Thomas Larson teaches Keep the Memoir Going
I’ve been involved with teaching and writing memoir for a decade now, and the growth, resilience, and experimental nature of the form continues to astound me. We seem to have evolved from the full-length chronological memoir toward new types of personal narrative, books that are shorter, concentrated, and highly selective.
This eight-week class, open to all levels of memoir writers, will continue to offer ways to keep the memoir going but with an added element: we will explore several new forms, including the hybrid, the intentional, the emotional, the essayistic, and the thematic memoir both in print and online.
There will be lecture, in-class writing, readings of published and online memoirs, and read-and-critique sessions. I’d also like to read a fine example of an emotionally-based, non-chronological, now-centered, and person-obsessed memoir, Mary Gordon’s Circling My Mother (2007).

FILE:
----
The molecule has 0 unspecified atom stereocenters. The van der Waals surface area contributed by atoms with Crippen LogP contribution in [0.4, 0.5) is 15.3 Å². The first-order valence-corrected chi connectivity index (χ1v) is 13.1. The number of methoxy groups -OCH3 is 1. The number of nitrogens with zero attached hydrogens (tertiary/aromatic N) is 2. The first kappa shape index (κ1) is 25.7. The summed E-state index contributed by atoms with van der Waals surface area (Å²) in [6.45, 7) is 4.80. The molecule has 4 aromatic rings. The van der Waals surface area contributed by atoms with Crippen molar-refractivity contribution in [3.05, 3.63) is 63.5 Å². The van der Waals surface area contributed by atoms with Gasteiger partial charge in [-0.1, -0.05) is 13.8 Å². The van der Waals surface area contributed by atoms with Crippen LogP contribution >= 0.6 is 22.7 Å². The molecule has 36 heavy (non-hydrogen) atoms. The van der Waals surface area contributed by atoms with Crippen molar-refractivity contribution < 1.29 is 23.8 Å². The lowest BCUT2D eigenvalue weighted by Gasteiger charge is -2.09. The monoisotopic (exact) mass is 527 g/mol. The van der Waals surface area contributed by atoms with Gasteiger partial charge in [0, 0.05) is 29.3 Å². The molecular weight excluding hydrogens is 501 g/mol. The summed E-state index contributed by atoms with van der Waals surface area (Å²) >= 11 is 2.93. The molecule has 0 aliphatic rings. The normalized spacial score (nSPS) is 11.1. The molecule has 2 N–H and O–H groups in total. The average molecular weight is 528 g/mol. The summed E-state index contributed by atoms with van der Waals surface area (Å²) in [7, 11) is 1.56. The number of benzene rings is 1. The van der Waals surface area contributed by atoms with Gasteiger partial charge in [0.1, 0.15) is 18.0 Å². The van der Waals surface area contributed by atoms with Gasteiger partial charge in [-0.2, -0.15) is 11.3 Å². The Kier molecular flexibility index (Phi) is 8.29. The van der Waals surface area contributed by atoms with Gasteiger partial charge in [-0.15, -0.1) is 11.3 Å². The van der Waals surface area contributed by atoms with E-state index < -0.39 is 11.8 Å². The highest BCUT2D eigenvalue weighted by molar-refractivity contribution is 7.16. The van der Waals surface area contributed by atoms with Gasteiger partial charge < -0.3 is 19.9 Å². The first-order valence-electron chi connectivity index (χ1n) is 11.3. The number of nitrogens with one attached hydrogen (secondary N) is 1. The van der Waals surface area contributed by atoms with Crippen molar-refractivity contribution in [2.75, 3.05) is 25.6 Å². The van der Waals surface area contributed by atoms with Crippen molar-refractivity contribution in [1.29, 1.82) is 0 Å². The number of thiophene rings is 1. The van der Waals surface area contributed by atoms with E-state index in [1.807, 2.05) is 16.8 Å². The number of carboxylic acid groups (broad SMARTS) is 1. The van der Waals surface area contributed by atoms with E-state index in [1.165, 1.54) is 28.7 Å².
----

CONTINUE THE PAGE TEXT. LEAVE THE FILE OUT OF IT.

Thomas Larson is the author of Memoir and the Memoirist and, most recently, The Saddest Music Ever Written: The Story of Samuel Barber’s “Adagio for Strings.” He writes personal essays, memoir, nonfiction, and music and literary criticism. He is also the editor of A Year in Ink, the Ink Spot’s first anthology in 2008. He is a contributing writer for the San Diego Reader where, since 1999, he has specialized in narrative nonfiction and profiles. Larson’s work has appeared in many literary magazines and journals, among them The Missouri Review, The Gettysburg Review, Southwest Review, Antioch Review, Agni, Counterpunch, Chicago Reader, The San Diego Union-Tribune, and New Letters Anchor Essay Annual: The Best of 1997. www.thomaslarson.com